The non-profit CA launched by the EFF, Mozilla and several other businesses and organizations is determined to gain and retain users’ trust.
After hiring outside experts to conduct a security review of its software and the protocol it will use for automatic certificate issuance and management, the Let’s Encrypt CA has released its first transparency report.
This is the current situation:
The decision to release this report before they even started issuing end entity certificates (the first one is scheduled to be issued three weeks from now) was likely fueled by the fact that once an organization or company receives a National Security Letter from the US government, they can’t talk about it.
They are also not allowed to claim that they have not received any, or give an accurate number if they received more, but can only give a range (e.g. 0-999).
“ISRG [Internet Security Research Group, which runs the CA] provides a secure, open, and transparent service for the public’s benefit. As such, ISRG opposes the introduction of a back door, specialized law enforcement or government access, or any other deliberate weakness in Let’s Encrypt or any of our systems,” the CA stated.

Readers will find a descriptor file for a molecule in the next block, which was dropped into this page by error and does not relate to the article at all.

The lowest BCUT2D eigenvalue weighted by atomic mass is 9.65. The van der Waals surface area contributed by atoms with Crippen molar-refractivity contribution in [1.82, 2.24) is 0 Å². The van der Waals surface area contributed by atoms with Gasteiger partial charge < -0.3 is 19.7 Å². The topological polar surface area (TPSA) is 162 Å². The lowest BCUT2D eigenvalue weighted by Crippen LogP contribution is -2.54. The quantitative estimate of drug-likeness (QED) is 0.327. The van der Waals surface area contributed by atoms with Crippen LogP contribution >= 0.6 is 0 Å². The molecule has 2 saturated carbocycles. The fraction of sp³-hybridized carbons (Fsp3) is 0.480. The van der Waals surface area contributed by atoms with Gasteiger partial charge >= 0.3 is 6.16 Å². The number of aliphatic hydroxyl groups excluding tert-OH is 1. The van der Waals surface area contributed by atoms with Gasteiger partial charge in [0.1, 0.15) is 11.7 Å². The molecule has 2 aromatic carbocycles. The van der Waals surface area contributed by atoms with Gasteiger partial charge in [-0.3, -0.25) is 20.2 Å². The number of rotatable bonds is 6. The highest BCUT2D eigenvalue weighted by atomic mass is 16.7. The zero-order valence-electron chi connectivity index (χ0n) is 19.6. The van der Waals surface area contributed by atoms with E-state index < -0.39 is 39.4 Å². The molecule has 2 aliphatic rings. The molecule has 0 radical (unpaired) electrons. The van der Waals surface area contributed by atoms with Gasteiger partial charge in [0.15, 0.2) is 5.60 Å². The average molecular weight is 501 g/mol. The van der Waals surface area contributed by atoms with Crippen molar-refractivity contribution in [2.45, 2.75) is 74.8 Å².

“The trust of our users is ISRG’s most critical asset. Transparency regarding legal requests is an important part of making sure our users can trust us, and to that end we will be publishing reports twice annually.”
They obviously intend for the transparency report to serve as a “warrant canary”.
The Let’s Encrypt CA has been launched to help website administrators switch from from HTTP to HTTPS – a process that is often long and complex, and which Let’s Encrypt aims to make as simple and quick as clicking on a button and taking half a minute of the admins’ time.